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Causes & Risk Factors

Causes and risk factors

In pediatric and young adult populations, SCA is primarily due to undetected genetic conditions that can be (usually) detected with general heart screenings/examinations. These “heart screenings” typically include a physician collecting a detailed medical and family history from a patient, performing a physical examination with an emphasis on auscultation (listening) to the heart with a stethoscope, administering an electrocardiogram (ECG/EKG), and/or an ultrasound (echocardiogram) of the heart.

There are various conditions that can predispose a young individual to SCA. These conditions can be summarized into four main categories: heart valve disorders, cardiomyopathies and conditions that change the heart muscle, genetic disorders, and congenital heart defects.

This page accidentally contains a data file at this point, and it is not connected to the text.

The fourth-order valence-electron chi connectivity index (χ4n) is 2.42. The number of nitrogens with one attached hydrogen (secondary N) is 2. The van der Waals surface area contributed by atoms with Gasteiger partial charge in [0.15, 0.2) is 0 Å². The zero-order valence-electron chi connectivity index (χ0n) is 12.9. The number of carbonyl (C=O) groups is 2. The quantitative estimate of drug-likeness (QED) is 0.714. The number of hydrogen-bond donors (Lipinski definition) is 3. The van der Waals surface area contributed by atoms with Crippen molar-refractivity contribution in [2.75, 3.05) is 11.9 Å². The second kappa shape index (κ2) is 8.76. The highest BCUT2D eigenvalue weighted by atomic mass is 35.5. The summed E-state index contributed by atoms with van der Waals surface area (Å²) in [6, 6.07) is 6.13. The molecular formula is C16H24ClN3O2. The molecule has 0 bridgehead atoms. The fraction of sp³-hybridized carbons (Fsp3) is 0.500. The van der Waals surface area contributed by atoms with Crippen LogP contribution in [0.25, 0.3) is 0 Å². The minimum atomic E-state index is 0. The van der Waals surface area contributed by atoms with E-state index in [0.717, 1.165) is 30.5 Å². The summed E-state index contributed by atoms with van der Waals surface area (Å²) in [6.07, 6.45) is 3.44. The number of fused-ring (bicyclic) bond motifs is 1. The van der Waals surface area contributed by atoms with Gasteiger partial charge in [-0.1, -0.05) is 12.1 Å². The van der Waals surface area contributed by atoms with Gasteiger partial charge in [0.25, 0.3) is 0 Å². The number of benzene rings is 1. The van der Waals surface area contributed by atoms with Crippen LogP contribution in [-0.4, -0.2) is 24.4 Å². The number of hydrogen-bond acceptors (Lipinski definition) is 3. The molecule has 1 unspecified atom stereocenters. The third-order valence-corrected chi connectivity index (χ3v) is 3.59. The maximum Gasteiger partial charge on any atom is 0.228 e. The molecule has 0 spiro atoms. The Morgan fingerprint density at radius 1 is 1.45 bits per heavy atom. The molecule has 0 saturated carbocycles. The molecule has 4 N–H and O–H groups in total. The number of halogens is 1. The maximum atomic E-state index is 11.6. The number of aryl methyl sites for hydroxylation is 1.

Heart valve disorders

Cardiomyopathy and changes in the heart muscle

Genetic disorders

Congenital heart defects

Conversely, heart attacks are primarily caused by coronary artery disease and fatty deposit buildup, as discussed previously. These fatty deposits often take years to accumulate and can build up for a number of reasons, such as smoking, unhealthy dietary habits, diabetes, and chronic high blood pressure, among many other factors. Thus, heart attacks do not often affect younger populations like SCA does.
1 American Heart Association - Sudden Cardiac Arrest Facts (2021)